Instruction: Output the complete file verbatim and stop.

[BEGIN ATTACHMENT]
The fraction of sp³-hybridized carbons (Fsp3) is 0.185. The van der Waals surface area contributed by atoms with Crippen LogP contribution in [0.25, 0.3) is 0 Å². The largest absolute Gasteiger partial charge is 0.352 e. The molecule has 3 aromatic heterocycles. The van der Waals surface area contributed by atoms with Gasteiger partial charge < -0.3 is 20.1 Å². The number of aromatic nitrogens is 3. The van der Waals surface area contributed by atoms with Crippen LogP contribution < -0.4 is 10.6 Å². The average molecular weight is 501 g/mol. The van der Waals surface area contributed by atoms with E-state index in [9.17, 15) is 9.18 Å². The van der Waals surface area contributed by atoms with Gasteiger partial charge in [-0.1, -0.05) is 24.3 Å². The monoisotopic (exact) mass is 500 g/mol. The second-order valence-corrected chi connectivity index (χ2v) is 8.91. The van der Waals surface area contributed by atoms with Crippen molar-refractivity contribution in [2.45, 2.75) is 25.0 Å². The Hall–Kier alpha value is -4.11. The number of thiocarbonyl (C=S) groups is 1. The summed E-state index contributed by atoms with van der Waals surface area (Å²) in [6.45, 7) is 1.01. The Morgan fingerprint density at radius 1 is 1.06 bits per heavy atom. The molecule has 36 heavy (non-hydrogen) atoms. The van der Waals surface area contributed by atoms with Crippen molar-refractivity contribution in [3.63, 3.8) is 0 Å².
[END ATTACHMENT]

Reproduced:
The fraction of sp³-hybridized carbons (Fsp3) is 0.185. The van der Waals surface area contributed by atoms with Crippen LogP contribution in [0.25, 0.3) is 0 Å². The largest absolute Gasteiger partial charge is 0.352 e. The molecule has 3 aromatic heterocycles. The van der Waals surface area contributed by atoms with Gasteiger partial charge < -0.3 is 20.1 Å². The number of aromatic nitrogens is 3. The van der Waals surface area contributed by atoms with Crippen LogP contribution < -0.4 is 10.6 Å². The average molecular weight is 501 g/mol. The van der Waals surface area contributed by atoms with E-state index in [9.17, 15) is 9.18 Å². The van der Waals surface area contributed by atoms with Gasteiger partial charge in [-0.1, -0.05) is 24.3 Å². The monoisotopic (exact) mass is 500 g/mol. The second-order valence-corrected chi connectivity index (χ2v) is 8.91. The van der Waals surface area contributed by atoms with Crippen molar-refractivity contribution in [2.45, 2.75) is 25.0 Å². The Hall–Kier alpha value is -4.11. The number of thiocarbonyl (C=S) groups is 1. The summed E-state index contributed by atoms with van der Waals surface area (Å²) in [6.45, 7) is 1.01. The Morgan fingerprint density at radius 1 is 1.06 bits per heavy atom. The molecule has 36 heavy (non-hydrogen) atoms. The van der Waals surface area contributed by atoms with Crippen molar-refractivity contribution in [3.63, 3.8) is 0 Å².